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This post is about introducing your children to the types of literature by using the Bible as examples. Types of literature include: Prose, Poetry, Fiction, Letters, Essay, Drama, and Biography. Begin by making a sign / poster for each type with a picture to illustrate the example. Then each day before a new one is introduced, the previous ones can be reviewed by looking to where the posters are hung on the wall.

I’ve given a short synopsis of what to cover in each lesson.

Prose: Natural language of man, loose and unconfined to poetical measure. I Kings 17:8-16 is the story of Elijah with the widow of Zarephath. This story could also be roll-played by children. Read it together so they can hear the beautiful language right from the Bible. Create a vocabulary page and discuss prophet, widow, curse, meal (flour), and waste. Make simple flour cakes together.

Poetry: Metrical composition. Psalm 5 reads, “My voice shalt thou hear in the morning, O Lord, In the morning will I direct my prayer.” Or read Psalm 23–include a picture of a shepherd for young children to color. Discuss the roll of a shepherd.

Fiction: Something that is imagined that ideally helps us learn a principle. Any parable would be a good example. Mark 4:3 begins the parable of the sower. Draw a picture to illustrate the parable and then label the different types of ground, and what they represent. Discuss the lessons we learn about preparing our hearts so that the good seed will grow.

Letters: Messages from one person to another. Discuss the letters of Paul: Teach your child the new word: epistles. Show where the epistles of Paul are found (Romans through Philemon). Discuss his travels and how his letters were a way to keep in touch with the people he met. Show a map of Paul’s different travels. Read Romans chapter one; it begins a bit different than a letter they may write. It begins by saying who the letter is from (Paul) and then by verse 7 we find the salutation when he writes, “To all that be in Rome, beloved of God, called to be saints: Grace to you and peace from God our Father, and the Lord Jeus Christ.” Discuss the parts of a letter. Read some favorite passages from Paul’s letters together (for example: II Timothy 1:7,8). Finish this lesson by writing a letter to a grandparent expressing a love of the Bible.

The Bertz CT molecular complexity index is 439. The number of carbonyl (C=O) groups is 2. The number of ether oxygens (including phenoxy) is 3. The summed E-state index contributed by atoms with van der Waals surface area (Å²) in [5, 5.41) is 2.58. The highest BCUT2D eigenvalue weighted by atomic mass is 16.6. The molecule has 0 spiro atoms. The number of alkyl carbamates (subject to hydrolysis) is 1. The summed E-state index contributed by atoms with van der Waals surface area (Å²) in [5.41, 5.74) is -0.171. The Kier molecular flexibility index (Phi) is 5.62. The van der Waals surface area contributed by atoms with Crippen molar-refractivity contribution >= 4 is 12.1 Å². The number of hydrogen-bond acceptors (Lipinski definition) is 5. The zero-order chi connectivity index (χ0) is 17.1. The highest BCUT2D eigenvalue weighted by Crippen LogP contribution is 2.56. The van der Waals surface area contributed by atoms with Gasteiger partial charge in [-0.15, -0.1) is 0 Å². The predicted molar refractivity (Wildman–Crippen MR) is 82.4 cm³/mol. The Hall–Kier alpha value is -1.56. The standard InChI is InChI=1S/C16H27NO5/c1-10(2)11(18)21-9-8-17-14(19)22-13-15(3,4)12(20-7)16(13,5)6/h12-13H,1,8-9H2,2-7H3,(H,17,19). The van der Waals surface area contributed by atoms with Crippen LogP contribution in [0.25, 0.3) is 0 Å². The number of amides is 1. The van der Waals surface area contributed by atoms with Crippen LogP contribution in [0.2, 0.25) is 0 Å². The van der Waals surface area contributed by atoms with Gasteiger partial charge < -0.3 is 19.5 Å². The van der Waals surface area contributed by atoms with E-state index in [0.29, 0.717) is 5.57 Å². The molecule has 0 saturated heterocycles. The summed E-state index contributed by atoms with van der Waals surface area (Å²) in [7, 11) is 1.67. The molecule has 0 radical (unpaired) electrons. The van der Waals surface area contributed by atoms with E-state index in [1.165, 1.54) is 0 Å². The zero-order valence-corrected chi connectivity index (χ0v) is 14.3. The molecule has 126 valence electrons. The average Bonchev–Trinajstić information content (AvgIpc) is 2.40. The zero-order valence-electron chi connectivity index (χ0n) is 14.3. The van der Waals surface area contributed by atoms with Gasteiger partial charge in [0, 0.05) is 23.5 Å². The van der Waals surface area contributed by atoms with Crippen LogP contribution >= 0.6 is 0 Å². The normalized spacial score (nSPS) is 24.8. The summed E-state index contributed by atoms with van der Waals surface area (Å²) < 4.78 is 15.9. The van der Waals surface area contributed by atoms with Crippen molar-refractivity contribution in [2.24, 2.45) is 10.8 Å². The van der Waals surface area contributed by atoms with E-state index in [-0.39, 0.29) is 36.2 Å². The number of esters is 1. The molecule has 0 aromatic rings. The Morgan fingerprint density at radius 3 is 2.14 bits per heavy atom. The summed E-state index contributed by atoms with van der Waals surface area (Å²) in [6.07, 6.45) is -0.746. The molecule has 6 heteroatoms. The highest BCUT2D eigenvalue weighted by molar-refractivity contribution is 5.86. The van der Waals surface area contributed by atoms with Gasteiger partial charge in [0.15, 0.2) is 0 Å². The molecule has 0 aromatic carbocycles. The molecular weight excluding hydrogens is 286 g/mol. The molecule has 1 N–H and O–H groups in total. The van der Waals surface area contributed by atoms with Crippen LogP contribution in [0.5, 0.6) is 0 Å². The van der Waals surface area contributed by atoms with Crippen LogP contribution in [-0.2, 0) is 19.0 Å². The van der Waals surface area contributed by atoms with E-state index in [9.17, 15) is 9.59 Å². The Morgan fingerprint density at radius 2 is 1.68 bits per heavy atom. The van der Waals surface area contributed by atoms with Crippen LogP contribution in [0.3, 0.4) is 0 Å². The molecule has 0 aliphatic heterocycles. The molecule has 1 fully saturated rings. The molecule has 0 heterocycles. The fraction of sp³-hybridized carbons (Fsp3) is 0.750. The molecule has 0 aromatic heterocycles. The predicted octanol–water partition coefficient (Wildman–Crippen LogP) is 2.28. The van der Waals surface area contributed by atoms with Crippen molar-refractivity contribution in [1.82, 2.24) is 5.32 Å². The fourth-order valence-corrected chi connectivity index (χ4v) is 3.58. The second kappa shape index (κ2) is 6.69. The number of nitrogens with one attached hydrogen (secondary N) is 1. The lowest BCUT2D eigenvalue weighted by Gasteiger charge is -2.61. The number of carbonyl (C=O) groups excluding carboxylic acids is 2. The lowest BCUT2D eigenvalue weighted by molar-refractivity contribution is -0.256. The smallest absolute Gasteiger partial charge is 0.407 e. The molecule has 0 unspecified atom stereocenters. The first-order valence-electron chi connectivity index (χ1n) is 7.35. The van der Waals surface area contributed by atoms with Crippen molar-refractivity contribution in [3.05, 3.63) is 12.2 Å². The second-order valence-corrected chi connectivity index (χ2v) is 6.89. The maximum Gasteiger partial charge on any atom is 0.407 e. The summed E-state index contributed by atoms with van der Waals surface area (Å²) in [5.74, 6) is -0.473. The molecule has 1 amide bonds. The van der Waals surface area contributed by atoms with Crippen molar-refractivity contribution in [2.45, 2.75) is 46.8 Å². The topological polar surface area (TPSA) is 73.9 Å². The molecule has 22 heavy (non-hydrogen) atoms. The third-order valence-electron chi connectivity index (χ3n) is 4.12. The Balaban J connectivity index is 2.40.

Essay: A short literary compotisiton on a single subject, usually presenting the persona view of the author. I love the example in Isaiah 44:13-19 where idols of wood are shown to be foolish. Discuss how things made by man can become our idols such as TV, computers, etc. Write an essay about the wise use of technology and how it can be used to glorify God.

Drama: Picture of human life that allows for action. What could be better than the story of David and Goliath? If you are able, on a large strip of bulletin board paper or butcher paper, draw a large Goliath (6’7″-6’9″ according to the Dead Sea Scrolls). With plastic spoons and mini marshmallows discuss what obstacles we have (times tables, spelling, shyness) that we can overcome with the strength of the Lord. Fire the missiles at Goliath as each is named.

Biography: Life and character of a real person. For this, just choose a favorite story. Moses could consume a month of lessons, but the story of Ruth may be more easily condensed. Many biographies today are written using a person’t journal for a reference. Begin journals.

Referencing the Bible for these 7 Types of Literature is a wonderful way to introduce them to a child. But don’t stop there. Study each more in depth by reading the poems of Robert Louis Stevenson, the drama of Anne of Green Gables, the biography of Sir Walter Scott, Wizard of the North.

Help your child find literature that uplifts him and honors God.

For more about the Bible, see Has it Changed Your Life? See Also Teaching Children Table of Content.

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